More than £300,000 has been set aside by council bosses for teaching Gaelic in Aberdeen schools this year.
The figures obtained by Freedom of Information show that in 2017-18, around £124,000 will be spent on the language at Gilcomstoun Primary, £28,371 at Gilcomston nursery and £36,204 at Hazlehead Academy.
Other funds have been allocated for transporting pupils to Hazlehead and for other specialist staff.
SNP group leader Stephen Flynn welcomed the spend, arguing that learning a second language was a “key skill”.
But other local politicians questioned the validity of the funding and queried whether pumping more money into more widely spoken languages was a more sensible option.
The council’s current Gaelic plan states that just 0.8% of the city’s population speak the language and recommends gradually replacing some signage to be in both English and Gaelic as they need replaced.
Liberal Democrat councillor, Martin Greig, said: “It is appropriate to offer a limited amount of educational options in Gaelic.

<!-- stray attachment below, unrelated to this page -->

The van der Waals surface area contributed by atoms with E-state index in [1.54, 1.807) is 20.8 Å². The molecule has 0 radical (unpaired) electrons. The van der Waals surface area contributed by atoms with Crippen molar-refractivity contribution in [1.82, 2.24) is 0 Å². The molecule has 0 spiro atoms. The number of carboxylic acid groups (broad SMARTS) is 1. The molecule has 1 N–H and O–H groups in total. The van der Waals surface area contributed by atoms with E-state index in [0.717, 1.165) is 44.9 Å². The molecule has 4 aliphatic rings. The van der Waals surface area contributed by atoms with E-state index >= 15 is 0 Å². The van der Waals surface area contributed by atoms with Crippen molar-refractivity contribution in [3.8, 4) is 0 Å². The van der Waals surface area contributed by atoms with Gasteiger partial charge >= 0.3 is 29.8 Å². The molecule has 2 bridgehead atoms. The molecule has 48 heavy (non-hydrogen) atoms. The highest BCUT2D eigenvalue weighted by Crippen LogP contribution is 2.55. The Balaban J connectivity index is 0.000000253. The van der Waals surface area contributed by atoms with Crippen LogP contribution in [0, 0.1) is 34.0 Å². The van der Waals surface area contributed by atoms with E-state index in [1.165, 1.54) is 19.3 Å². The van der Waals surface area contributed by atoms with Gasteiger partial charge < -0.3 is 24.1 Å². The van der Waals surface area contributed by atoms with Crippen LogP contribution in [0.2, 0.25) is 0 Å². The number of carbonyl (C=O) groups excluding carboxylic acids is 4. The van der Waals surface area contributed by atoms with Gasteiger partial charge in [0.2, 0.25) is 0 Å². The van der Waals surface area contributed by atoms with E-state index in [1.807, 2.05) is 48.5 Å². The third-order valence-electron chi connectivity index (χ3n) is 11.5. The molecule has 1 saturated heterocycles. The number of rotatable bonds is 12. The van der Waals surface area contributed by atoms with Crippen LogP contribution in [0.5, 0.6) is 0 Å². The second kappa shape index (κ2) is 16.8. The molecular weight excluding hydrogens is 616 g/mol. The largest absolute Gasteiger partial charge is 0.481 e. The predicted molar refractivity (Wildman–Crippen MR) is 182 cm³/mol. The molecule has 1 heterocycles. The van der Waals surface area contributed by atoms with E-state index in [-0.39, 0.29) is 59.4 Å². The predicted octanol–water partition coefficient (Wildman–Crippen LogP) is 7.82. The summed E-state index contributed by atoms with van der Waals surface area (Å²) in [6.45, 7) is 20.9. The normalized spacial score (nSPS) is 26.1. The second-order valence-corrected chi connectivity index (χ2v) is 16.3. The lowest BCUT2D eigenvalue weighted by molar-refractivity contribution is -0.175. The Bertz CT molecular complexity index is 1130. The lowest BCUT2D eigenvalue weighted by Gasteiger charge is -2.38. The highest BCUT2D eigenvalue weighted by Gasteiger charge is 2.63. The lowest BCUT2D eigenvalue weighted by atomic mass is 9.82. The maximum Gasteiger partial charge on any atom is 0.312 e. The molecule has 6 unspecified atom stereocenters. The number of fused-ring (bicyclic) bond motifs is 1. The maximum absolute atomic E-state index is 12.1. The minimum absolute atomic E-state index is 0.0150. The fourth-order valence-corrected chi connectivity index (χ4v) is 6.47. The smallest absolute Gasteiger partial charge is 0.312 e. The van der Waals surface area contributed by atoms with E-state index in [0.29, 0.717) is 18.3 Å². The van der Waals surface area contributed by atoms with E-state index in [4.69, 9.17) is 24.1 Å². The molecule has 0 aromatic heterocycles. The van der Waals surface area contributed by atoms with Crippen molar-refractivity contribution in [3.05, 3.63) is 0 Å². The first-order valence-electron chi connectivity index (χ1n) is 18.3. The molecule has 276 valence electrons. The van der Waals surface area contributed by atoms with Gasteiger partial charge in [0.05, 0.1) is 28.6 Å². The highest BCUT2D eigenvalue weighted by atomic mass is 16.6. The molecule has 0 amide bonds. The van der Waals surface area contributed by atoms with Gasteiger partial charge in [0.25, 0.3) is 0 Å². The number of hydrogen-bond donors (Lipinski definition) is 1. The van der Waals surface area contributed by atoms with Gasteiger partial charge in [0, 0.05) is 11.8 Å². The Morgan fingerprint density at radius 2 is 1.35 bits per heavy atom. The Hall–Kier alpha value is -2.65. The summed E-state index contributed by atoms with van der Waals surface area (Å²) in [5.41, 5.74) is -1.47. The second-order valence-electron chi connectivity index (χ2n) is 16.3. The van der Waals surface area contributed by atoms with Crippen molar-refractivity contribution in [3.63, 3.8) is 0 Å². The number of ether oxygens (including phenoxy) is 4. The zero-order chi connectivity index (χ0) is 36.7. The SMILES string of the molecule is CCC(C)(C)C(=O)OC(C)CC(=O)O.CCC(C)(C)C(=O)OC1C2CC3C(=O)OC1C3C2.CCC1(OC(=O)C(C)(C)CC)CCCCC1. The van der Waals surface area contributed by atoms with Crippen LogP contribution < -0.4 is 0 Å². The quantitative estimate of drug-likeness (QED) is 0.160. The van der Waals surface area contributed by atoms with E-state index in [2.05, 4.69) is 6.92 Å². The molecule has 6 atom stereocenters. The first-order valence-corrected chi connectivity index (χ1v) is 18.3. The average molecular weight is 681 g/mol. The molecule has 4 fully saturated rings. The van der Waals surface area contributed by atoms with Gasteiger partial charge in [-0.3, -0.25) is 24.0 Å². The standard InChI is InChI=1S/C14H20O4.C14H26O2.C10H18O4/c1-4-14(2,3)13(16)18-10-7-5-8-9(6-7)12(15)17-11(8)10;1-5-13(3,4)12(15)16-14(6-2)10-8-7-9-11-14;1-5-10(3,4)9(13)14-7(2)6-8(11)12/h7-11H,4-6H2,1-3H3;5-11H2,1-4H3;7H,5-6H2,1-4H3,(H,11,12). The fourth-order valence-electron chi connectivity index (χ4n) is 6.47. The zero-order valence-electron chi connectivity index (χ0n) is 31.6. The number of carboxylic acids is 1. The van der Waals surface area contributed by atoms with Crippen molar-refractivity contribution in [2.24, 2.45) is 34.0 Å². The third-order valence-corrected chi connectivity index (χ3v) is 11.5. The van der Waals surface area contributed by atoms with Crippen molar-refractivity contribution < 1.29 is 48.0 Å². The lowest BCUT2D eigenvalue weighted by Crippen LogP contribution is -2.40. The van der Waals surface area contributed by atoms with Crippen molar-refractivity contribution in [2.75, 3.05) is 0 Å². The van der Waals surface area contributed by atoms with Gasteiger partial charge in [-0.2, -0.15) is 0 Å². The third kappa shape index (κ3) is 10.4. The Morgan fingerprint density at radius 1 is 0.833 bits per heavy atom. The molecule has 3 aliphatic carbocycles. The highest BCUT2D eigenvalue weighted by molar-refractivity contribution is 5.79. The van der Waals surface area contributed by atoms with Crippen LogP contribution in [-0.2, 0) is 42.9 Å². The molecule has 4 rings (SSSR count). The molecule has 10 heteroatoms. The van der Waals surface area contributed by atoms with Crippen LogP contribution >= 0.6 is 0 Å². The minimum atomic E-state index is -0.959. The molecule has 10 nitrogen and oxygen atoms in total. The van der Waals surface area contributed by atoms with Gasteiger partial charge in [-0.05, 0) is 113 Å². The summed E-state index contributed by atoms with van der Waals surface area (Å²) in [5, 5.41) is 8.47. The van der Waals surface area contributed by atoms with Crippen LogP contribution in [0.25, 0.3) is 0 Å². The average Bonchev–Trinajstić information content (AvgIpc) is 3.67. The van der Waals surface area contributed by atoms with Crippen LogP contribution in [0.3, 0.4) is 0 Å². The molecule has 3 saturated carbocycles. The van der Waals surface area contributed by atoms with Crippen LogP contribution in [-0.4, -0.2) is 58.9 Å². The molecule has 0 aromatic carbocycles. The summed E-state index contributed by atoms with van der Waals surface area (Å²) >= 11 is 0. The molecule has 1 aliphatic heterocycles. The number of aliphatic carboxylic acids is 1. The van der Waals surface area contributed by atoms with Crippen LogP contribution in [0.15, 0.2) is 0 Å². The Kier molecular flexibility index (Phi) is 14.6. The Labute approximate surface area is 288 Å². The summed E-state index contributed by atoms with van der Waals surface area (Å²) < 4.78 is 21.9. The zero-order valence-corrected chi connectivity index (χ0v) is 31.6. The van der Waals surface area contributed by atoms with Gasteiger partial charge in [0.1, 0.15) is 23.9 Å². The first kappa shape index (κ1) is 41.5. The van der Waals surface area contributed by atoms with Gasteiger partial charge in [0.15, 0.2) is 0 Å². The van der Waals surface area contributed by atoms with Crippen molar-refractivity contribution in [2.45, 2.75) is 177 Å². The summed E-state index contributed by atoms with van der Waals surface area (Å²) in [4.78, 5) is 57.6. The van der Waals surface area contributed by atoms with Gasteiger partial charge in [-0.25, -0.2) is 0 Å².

“But other languages deserve far greater attention and resources because they are more widespread and of more economic value.
“Much public money is spent on offering Gaelic for the purposes of a casual interest or hobby. This is a luxury that is not sustainable.
“There are artificial efforts being made to promote Gaelic in order to create a division between Scotland and England. This is a costly and fruitless exercise. ”
Aberdeen South MP, Ross Thomson, added: “Because these funds are being spent on education, I think it’s appropriate to offer that choice.
“If people want to learn Gaelic then the opportunity should be there. But I do think it’s important other languages are also promoted.”
Mr Flynn said: “It’s disappointing to hear councillor Greig criticise education in his own ward like this and I think the parents at Gilcomston and Hazlehead certainly won’t think of this as a waste of money.
“You can’t put a price on education and it’s well known that learning a second language brings all sorts of benefits to both the person and society in general.
“Teaching Gaelic does not mean diverting resources away from other languages.”